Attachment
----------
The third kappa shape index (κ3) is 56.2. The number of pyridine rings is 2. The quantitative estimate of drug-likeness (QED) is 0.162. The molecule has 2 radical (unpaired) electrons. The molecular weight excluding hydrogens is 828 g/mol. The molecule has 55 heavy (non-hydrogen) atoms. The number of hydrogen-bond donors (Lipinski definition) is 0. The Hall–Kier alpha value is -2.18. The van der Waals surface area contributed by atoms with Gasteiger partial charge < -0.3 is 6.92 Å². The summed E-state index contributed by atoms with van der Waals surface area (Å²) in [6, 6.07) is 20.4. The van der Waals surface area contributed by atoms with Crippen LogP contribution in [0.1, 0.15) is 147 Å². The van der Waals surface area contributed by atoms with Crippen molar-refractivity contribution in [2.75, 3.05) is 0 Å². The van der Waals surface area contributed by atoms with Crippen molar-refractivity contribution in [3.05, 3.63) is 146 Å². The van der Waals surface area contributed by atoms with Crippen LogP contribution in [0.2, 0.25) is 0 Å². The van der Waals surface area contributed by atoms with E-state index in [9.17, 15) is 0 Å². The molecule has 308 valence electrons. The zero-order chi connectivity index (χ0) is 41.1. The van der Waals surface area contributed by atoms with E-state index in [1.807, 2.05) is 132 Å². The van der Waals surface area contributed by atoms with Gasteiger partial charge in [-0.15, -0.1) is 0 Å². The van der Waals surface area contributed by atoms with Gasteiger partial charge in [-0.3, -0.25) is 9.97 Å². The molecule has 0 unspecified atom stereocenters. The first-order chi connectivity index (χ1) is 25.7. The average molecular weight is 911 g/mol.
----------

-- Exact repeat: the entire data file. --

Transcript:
The third kappa shape index (κ3) is 56.2. The number of pyridine rings is 2. The quantitative estimate of drug-likeness (QED) is 0.162. The molecule has 2 radical (unpaired) electrons. The molecular weight excluding hydrogens is 828 g/mol. The molecule has 55 heavy (non-hydrogen) atoms. The number of hydrogen-bond donors (Lipinski definition) is 0. The Hall–Kier alpha value is -2.18. The van der Waals surface area contributed by atoms with Gasteiger partial charge < -0.3 is 6.92 Å². The summed E-state index contributed by atoms with van der Waals surface area (Å²) in [6, 6.07) is 20.4. The van der Waals surface area contributed by atoms with Crippen LogP contribution in [0.1, 0.15) is 147 Å². The van der Waals surface area contributed by atoms with Crippen molar-refractivity contribution in [2.75, 3.05) is 0 Å². The van der Waals surface area contributed by atoms with Crippen molar-refractivity contribution in [3.05, 3.63) is 146 Å². The van der Waals surface area contributed by atoms with Crippen LogP contribution in [0.2, 0.25) is 0 Å². The van der Waals surface area contributed by atoms with E-state index in [9.17, 15) is 0 Å². The molecule has 308 valence electrons. The zero-order chi connectivity index (χ0) is 41.1. The van der Waals surface area contributed by atoms with E-state index in [1.807, 2.05) is 132 Å². The van der Waals surface area contributed by atoms with Gasteiger partial charge in [-0.15, -0.1) is 0 Å². The van der Waals surface area contributed by atoms with Gasteiger partial charge in [-0.3, -0.25) is 9.97 Å². The molecule has 0 unspecified atom stereocenters. The first-order chi connectivity index (χ1) is 25.7. The average molecular weight is 911 g/mol.